Dear Annie: A few years ago, my husband and I moved across the country to help with his aging parents.
Everyone welcomed me, with the exception of one niece who has gone out of her way to let me know that I am not part of this family.
When this niece visited us as a teenager, she treated me the same way, but I attributed it to her being young. I even sent her money while she was in college and gifts for her birthday and Christmas. I thought she would outgrow her aversion to me, but she hasn’t. It may be due to the fact that I am reserved, quiet and not outwardly emotional. Or it could be because I am from a different culture.
Some time ago, this niece said something quite hurtful to me in front of my husband, and he took her to task for it, even though I asked him not to. When the girl denied any wrongdoing, her mother believed her, and this has created a rift between my husband and his sister. We are now at the point where she no longer invites us to family functions.
I’ve explained to my husband that this is about his niece’s problem with me and doesn’t mean his sister doesn’t love him. But that hasn’t helped him come to terms with the estrangement. His father is dying, and my husband thinks we should move away when his parents are gone.
I worry that his niece’s prejudice will keep him from ever having a relationship with his sister. I’ve tried to stay out of it and let the family work through these issues themselves, but now I feel I need to talk to them about what they are doing to my husband. Any suggestions? — Washington
Dear Washington: How sad that this spoiled brat of a niece is destroying her family, and her parents allow it. Your motives are good, but it would be best if your husband talked directly to his sister. He should say that he is unhappy that there is an estrangement and ask how to make it better. We hope his sister cares enough to work on it.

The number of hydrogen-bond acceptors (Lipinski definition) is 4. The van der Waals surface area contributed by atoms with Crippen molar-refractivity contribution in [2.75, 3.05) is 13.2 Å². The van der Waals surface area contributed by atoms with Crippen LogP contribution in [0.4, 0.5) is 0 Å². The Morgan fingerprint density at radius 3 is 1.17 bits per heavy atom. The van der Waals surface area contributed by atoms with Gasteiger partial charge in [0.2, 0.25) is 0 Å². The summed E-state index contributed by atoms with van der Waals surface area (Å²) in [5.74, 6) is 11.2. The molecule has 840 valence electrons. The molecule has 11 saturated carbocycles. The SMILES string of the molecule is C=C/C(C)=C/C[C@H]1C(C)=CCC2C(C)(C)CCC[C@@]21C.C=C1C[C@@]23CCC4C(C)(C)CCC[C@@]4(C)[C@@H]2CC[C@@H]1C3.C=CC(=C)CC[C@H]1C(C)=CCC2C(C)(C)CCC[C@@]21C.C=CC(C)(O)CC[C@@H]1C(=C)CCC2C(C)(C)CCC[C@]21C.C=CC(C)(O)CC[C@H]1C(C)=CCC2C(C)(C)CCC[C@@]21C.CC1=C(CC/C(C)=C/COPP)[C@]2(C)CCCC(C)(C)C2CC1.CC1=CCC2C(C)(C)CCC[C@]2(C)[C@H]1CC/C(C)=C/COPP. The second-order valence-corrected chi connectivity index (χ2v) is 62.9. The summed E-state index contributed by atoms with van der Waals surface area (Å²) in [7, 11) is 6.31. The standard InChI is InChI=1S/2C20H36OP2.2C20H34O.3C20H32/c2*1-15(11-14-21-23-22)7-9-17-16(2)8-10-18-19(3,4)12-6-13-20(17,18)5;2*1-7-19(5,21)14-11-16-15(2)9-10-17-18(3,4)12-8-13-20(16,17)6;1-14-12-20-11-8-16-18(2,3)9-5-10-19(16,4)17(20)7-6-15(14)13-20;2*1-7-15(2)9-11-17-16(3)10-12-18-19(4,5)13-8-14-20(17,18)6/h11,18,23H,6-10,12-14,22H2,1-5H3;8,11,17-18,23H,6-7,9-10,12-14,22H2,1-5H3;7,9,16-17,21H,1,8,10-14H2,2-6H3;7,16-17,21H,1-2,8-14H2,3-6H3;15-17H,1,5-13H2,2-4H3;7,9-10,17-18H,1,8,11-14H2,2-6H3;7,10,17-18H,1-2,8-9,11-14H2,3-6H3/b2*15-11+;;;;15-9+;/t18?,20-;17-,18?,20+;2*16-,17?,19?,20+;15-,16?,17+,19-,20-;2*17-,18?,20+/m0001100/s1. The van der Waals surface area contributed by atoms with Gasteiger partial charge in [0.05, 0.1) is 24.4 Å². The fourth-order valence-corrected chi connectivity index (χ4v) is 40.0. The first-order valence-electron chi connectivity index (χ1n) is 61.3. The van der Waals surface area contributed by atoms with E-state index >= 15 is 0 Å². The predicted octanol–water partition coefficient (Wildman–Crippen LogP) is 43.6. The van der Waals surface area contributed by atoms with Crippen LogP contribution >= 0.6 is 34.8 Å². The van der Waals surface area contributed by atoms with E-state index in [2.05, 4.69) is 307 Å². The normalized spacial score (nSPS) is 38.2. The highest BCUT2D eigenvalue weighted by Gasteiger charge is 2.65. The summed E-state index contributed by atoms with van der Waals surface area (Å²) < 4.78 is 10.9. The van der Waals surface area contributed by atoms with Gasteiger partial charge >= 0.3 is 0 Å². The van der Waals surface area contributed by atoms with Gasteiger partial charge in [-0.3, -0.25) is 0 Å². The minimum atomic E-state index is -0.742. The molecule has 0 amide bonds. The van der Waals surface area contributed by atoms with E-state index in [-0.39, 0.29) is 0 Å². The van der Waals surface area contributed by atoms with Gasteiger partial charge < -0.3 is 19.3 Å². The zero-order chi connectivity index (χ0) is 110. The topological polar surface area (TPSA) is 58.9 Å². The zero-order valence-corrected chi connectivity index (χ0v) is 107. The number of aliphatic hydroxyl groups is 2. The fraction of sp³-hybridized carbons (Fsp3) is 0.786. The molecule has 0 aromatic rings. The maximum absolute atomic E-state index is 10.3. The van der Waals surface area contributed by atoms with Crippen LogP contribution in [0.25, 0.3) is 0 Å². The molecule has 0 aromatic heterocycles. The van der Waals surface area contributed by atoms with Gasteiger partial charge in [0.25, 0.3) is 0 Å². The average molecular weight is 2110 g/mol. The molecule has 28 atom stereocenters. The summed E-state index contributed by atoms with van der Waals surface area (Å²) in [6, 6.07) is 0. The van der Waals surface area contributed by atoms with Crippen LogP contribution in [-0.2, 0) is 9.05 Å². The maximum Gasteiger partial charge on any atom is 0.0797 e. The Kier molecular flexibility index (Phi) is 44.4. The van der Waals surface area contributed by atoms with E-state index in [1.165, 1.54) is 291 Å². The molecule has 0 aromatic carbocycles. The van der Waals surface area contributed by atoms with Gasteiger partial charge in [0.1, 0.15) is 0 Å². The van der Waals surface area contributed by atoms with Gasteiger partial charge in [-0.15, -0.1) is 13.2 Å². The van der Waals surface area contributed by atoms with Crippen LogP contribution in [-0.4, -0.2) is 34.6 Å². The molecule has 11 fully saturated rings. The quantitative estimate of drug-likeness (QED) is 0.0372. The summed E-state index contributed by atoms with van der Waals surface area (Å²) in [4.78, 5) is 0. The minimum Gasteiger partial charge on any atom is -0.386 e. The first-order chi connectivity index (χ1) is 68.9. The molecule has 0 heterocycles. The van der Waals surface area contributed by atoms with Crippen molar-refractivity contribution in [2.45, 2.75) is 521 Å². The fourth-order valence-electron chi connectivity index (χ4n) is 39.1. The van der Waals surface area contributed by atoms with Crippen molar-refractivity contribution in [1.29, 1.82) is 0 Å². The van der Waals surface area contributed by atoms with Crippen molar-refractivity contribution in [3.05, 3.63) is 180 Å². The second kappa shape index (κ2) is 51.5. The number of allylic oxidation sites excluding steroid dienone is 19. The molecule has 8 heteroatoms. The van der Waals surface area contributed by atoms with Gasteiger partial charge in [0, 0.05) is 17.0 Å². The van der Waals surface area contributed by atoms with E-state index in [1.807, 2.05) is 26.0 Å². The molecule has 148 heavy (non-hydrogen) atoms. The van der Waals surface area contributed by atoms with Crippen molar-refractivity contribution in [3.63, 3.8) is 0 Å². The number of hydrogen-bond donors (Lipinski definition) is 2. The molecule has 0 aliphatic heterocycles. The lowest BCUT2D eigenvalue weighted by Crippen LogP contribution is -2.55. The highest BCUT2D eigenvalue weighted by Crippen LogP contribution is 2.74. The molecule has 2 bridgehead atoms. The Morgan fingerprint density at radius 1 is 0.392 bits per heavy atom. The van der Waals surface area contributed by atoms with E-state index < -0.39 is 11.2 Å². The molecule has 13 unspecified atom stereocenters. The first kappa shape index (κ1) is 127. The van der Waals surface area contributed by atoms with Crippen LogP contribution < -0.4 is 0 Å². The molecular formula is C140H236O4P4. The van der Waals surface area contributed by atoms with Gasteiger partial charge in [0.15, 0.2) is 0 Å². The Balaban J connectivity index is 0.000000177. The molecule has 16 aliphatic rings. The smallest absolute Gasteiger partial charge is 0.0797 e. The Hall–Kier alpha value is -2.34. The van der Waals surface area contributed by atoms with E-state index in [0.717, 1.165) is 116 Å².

Dear Annie: I am a young adult with parents who are quite a bit older than me. For the past several years, I have watched them fall behind the times, particularly when it comes to the clothes they wear. Instead of keeping up with modern trends, they wear outfits that were in style 20 years ago. They rarely buy anything new. I have bought them nice clothes as gifts, but they still wear the same old stuff.
This can be embarrassing when we go out or have guests over. I’ve been hinting for years that it’s OK to give some of this stuff away and buy some new pieces, but they ignore me. The way they dress makes them look older than they are. I don’t want to hurt their feelings. Am I being overly critical? — Frustrated
Dear Frustrated: Your parents are comfortable in their old clothes and see no reason to spend money for the sake of style. Try a different approach. Start with Mom. Tell her she would look 10 years younger if she updated her wardrobe. Take her shopping with you, and let the salesperson help her select one age-appropriate piece. A couple of compliments and she could be hooked. But if not, don’t force the issue.
Dear Annie: This is in response to “M,” who was concerned that her dentist’s staff was trying to sell her their electric toothbrushes.
I have been a dentist for more than 25 years and am very prevention-minded. My hygienists use an electric toothbrush only as a last resort for patients who will not or cannot use a regular toothbrush. The person who wrote should run, not walk, from that dentist’s office. They are simply selling products to help their bottom line. — Earl
Annie’s Mailbox is written by Kathy Mitchell and Marcy Sugar, longtime editors of the Ann Landers column. Please e-mail your questions to firstname.lastname@example.org, or write to: Annie’s Mailbox, c/o Creators Syndicate, 5777 W. Century Blvd., Ste. 700, Los Angeles, CA 90045.